Exhibition: The Cult of Beauty: The Aesthetic Movement is at the Victoria & Albert Museum, London SW7 from 2 April to 17 July 2011.
"The movement started in a small way in the 1860s in the studios and houses of a radical group of artists and designers, including William Morris and Dante Gabriel Rossetti. These were angry young reformers who explored new ways of living in defiance of the horrendous design standards of the age as revealed in the 1851 Great Exhibition.
Over the next two decades aestheticism burgeoned, drawing in architects and craftworkers, poets, critics and philosophers to create a movement dedicated to pure beauty. The aesthetic movement stood in stark and sometimes shocking contrast to the crass materialism of Britain in the 19th century. "Art for art's sake" was its battle cry, a slogan that originated with the French poet Théophile Gautier."
(Fiona MacCarthy, 26 March 2011, The Guardian)
"[Mikhail] Bakhtin's concept of carnival as a subversive, disruptive world–upside–down event in which the repressive views, lies, and hypocrisy of the officially run and dominated everyday world are unmasked provides a powerful theoretical concept for any study of Iranian popular theatrical and related musical forms. Bakhtin was concerned with polyvocality and the fact that from the onset of the European Renaissance the voices of the common people were increasingly not heard. The Islamic Republic's ban on the performance of improvisational comic theater would seem to support this theoretical stance with empirical evidence of official reaction. In the European context analyzed by Bakhtin, a writer, exemplified by Rabelais, enacts an important role because he or she reflects the voices of the low, the peasant, the outcast. In Bakhtin's view, the healthy voice of the low, which questions the high–the church and the state–is an important check on oppressive officials in a healthy society.
A full–fledged carnival–such as those in Rio de Janeiro and New Orleans–does not exist in the Iranian culture sphere. By carnival I mean a massive demonstration of excessive eating, drinking, and sexual and bodily exposure, popularly associated with Carnival in Rio de Janeiro, that does not occur within an Islamic/Iranian context. Threads and themes of carnivalesque and grotesque subversion, however, can be found woven through the fabric of the Iranian world. Here the needle that pricks the official religious, social, and political powers most is the traditional comic theater in its many guises.
In many ways siyah–bazi and ru–howzi embody Bakhtin's notions of the grotesque and the carnivalesque. Gholam–siyah, the blackface clown, the 'low Other,' always wins over his master: the world upside down. Gholam–siyah's extravagant clothing, movements, speech, and lower–class language demonstrate Bakhtin's dictum, 'the grotesque...cannot be separated from folk humor and carnival spirit' (Stallybrass and White 1986, 43). Gholam's bright red costume and conical hat, for example, are probably the closest thing to carnival costume in the entire Middle East. William O. Beeman, a scholar of Iranian linguistics, discusses the blackface clown: 'The clown distorts normal physical movement by jumping, running, flailing his arms, and twisting his body into odd shapes' (1981, 515). This is, of course, part of his repertoire, for sight gags make up much of the comedy of traditional comic theater. This grotesque twisting of the body is also part of the dancing that occurs in the comic theater, especially by the male characters."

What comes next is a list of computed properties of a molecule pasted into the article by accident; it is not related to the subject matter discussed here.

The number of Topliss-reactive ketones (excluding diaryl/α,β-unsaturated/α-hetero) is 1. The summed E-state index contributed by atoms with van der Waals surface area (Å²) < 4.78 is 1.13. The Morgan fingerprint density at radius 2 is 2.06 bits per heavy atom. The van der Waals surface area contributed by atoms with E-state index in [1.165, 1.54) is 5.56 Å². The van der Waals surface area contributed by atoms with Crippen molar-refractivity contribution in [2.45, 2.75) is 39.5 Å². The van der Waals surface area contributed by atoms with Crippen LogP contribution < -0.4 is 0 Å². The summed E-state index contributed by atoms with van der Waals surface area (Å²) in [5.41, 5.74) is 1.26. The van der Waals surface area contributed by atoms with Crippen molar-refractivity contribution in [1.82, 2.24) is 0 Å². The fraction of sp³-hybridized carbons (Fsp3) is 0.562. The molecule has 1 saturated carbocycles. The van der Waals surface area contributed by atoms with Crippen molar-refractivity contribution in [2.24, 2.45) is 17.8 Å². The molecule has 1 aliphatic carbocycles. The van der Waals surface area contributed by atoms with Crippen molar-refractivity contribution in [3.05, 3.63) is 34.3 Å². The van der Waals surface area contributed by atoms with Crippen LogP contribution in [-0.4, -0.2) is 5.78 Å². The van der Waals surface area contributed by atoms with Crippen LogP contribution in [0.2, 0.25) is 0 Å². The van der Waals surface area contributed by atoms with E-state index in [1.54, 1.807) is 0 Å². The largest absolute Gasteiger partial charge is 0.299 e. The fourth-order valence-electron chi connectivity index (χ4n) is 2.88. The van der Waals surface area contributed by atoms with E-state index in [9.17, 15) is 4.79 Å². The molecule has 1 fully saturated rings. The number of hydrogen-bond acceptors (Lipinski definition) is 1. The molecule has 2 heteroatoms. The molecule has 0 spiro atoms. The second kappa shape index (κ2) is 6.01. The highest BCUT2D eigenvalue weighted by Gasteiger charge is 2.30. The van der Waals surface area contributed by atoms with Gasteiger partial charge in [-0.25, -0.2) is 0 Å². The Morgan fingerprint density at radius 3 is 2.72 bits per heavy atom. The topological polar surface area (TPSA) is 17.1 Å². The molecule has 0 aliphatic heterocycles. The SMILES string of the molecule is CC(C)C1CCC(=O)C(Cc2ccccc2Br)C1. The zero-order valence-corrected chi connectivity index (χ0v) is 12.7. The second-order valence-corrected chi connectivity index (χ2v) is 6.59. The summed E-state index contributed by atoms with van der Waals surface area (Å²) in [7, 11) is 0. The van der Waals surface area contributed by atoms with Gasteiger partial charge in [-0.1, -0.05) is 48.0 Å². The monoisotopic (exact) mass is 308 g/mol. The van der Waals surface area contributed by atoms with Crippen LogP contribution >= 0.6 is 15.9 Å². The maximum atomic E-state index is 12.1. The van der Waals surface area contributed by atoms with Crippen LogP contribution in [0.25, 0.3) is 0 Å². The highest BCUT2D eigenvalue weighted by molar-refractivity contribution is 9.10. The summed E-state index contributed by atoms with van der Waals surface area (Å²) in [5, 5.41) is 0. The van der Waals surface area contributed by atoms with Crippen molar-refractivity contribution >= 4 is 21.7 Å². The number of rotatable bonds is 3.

"A time–capsule cult movie from 1982: A pleasure–seeking alien lands in downtown New York and gets caught up in a world of casual sex and heroin abuse (the title itself is slang for 'heroin') by insinuating itself into the lives androgynous hipsters Margaret and Larry (both played by Anne Carlisle). Curiously cool, with plenty of early '80s fashion, a vivid colour scheme and a weird, pulsing electronic score.
Dir Slava Tsukerman US 1982, 112 mins, cert 18"
(Institute of Contemporary Arts, UK)
"The child–mannequin–type figures of the sculpture 'Zygotic acceleration, biogenetic, de–sublimated libidinal model (enlarged x 1000),' 1995, are also removed from biological reality, and yet the body with its multiple girl heads, legs, and arms conveys the impression of a living creature. They are mutated organisms – fused together at their torsi; anus, vulva or penis replace nose, ears, or mouth – who seem to offer themselves sexually to the viewer. The theme of the work is, if one sticks to the title, cell reproduction and sexuality. A work that captures the self–reproductive manifestations of excessive, errant libido and reveals the obsessions of genetic engineering."
(The Kunsthaus Bregenz)